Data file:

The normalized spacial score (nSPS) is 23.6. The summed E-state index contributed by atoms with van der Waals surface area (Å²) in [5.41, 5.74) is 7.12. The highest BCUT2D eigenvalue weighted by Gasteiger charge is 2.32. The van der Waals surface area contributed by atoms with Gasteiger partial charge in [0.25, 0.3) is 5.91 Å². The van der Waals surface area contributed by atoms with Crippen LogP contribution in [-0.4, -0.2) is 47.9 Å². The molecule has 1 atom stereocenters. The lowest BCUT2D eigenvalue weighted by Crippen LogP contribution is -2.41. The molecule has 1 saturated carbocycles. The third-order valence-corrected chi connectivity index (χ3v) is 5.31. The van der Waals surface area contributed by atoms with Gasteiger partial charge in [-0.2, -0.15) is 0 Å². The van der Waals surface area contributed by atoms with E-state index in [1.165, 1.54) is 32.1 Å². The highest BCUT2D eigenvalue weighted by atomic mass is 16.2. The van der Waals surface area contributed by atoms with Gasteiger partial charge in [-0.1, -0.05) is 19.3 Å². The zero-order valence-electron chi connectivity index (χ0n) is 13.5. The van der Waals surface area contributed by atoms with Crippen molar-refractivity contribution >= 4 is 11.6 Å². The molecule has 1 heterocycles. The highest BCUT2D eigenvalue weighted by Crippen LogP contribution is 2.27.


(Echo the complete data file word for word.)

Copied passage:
The normalized spacial score (nSPS) is 23.6. The summed E-state index contributed by atoms with van der Waals surface area (Å²) in [5.41, 5.74) is 7.12. The highest BCUT2D eigenvalue weighted by Gasteiger charge is 2.32. The van der Waals surface area contributed by atoms with Gasteiger partial charge in [0.25, 0.3) is 5.91 Å². The van der Waals surface area contributed by atoms with Crippen LogP contribution in [-0.4, -0.2) is 47.9 Å². The molecule has 1 atom stereocenters. The lowest BCUT2D eigenvalue weighted by Crippen LogP contribution is -2.41. The molecule has 1 saturated carbocycles. The third-order valence-corrected chi connectivity index (χ3v) is 5.31. The van der Waals surface area contributed by atoms with Gasteiger partial charge in [-0.2, -0.15) is 0 Å². The van der Waals surface area contributed by atoms with E-state index in [1.165, 1.54) is 32.1 Å². The highest BCUT2D eigenvalue weighted by atomic mass is 16.2. The van der Waals surface area contributed by atoms with Gasteiger partial charge in [-0.1, -0.05) is 19.3 Å². The zero-order valence-electron chi connectivity index (χ0n) is 13.5. The van der Waals surface area contributed by atoms with Crippen molar-refractivity contribution >= 4 is 11.6 Å². The molecule has 1 heterocycles. The highest BCUT2D eigenvalue weighted by Crippen LogP contribution is 2.27.